It’s for these reasons that I’ve done a 180 degree turn on my stance on the iPad. I’ll still wait for the 2nd generation model before I buy one – I expected it to address some shortcomings. I’m very optimistic about the iPad’s future and you can bet I’ll be thinking about how I can leverage it’s potential in the web apps I develop going forward.

So what do you think? Will the iPad succeed?

ReStream: Redesigned and Refined for a Better Twitter Experience

Friday, December 11th, 2009

ReStream has undergone several new changes this week starting with a completely new design. When ReStream launched a few weeks ago, the focus was on building a solid foundation. Unfortunately, this meant the design was neglected. Over the past 2 weeks we’ve focused our attention on the design and usability of the site. It is much easier to navigate, filter lists, view your stream, and share information. But we didn’t stop there.

New Features

  • Tag Integration: You can filter on individual tags to see what the most popular links are over the past 4, 8, 16, and 24 hours. A simple tag search has also been added.
  • Find People to Follow: Twitter is only as good as people who use it. That’s why we’re taking every opportunity that we can to show off the top publishers for each topic, list, and tag. Tag pages also recommend people to follow so you can stay informed on a particular tag.
  • More Lists: We’ve added several more lists along with a new “developer” topic.

Better Performance

Several performance enhancements have been made to the site to provide faster page loads. If you’ve used ReStream in the past you should notice a significant difference after this update.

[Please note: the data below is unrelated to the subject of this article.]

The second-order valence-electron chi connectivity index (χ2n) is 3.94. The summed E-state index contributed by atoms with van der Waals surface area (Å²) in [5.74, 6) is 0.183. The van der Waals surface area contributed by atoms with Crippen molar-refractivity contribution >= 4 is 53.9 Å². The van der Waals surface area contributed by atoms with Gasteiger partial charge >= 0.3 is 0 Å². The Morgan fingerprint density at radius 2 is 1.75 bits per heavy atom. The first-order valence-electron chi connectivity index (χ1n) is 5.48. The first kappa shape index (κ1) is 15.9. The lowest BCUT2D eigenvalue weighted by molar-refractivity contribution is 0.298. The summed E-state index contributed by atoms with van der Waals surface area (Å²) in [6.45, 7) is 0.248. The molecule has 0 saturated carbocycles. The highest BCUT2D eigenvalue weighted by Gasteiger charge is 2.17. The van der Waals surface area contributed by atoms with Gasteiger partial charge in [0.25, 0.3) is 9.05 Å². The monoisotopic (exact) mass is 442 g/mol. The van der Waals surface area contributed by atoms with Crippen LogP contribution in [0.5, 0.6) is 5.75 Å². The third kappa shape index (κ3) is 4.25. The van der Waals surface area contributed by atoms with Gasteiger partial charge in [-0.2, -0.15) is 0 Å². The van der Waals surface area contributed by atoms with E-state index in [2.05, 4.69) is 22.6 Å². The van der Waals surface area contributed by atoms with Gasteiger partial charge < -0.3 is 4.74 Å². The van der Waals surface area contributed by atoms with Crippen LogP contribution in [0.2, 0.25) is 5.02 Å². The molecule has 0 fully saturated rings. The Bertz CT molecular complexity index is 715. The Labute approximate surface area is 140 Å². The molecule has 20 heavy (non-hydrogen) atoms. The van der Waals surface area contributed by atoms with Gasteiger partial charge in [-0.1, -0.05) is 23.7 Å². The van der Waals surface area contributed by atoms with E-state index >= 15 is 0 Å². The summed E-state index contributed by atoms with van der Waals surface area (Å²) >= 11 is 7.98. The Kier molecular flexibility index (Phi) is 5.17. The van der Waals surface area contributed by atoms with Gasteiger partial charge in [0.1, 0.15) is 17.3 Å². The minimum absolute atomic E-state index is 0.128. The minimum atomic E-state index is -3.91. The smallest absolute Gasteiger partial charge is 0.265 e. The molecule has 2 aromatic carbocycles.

If you like the new feature, have suggestions for change, or having trouble please let us know. As always you’re welcome to add your comments below.

Could Apple's Next Big Thing Be Web Apps?

Friday, November 13th, 2009

Rise of Web Applications

The number of web applications is exploding. Like the iPhone, there is a web app for everything and it’s growing every day with no end in sight. Over the next several years, I expect to see a significant shift Internet usage towards feature rich web applications. Right now, many of these web apps are free but as demand grows so will the costs of production, hosting, and maintenance.

Need to Monetize Web Apps

Developers put a lot of time and effort into building these applications. Servers and bandwidth are needed to keep up with the growing demand. The big players are funded by VC money but there are thousands of small developers who need a payment system to keep their dreams alive.

A few years ago developers relied on advertising to pay the bills. This is no longer the case. Advertising has slowed causing developers to shift from the acquire-as-many-users-as-possible-so-we-can-make-money-through-advertising model toward thinking more about individuals and what they would pay to use. This leads us back to the need for a payment system.

Over the next few years there will be a rise in the number of web applications that use micro-payment systems . Apple has been successful building such a model on the iPhone as has Facebook in raising money for charities. People are slowly becoming accustomed to paying for applications again and they’re willing to do so if the price is right.

Why Apple?

Right now Apple is in the best position to dominate the web application market for one simple reason, iTunes. iTunes gives them 3 big advantages in this market:

  • Micro Payments: iTunes is already used by millions of people worldwide and their model is built for small purchases. It’s already used in thousands of iPhone apps and could easily be adapted for making payments from within web apps.
  • Infrastructure: Apple has the infrastructure in place for managing applications – reviews, recommendations, etc. – The foundation used for discovering new iPhone apps would be a great way for finding and cataloging web apps.
  • Community: Apple has a system that developers have been using for over a year to sell their iPhone apps. It isn’t perfect, but it can be leveraged toward creating a valuable ecosystem for developers.

There are other players that will battle for this market – Facebook, Microsoft, Amazon, and PayPal – but only Apple has a complete system in place. If they duplicate the best features that iPhone app developers have, they are 80% of the way toward creating a successful web app market place.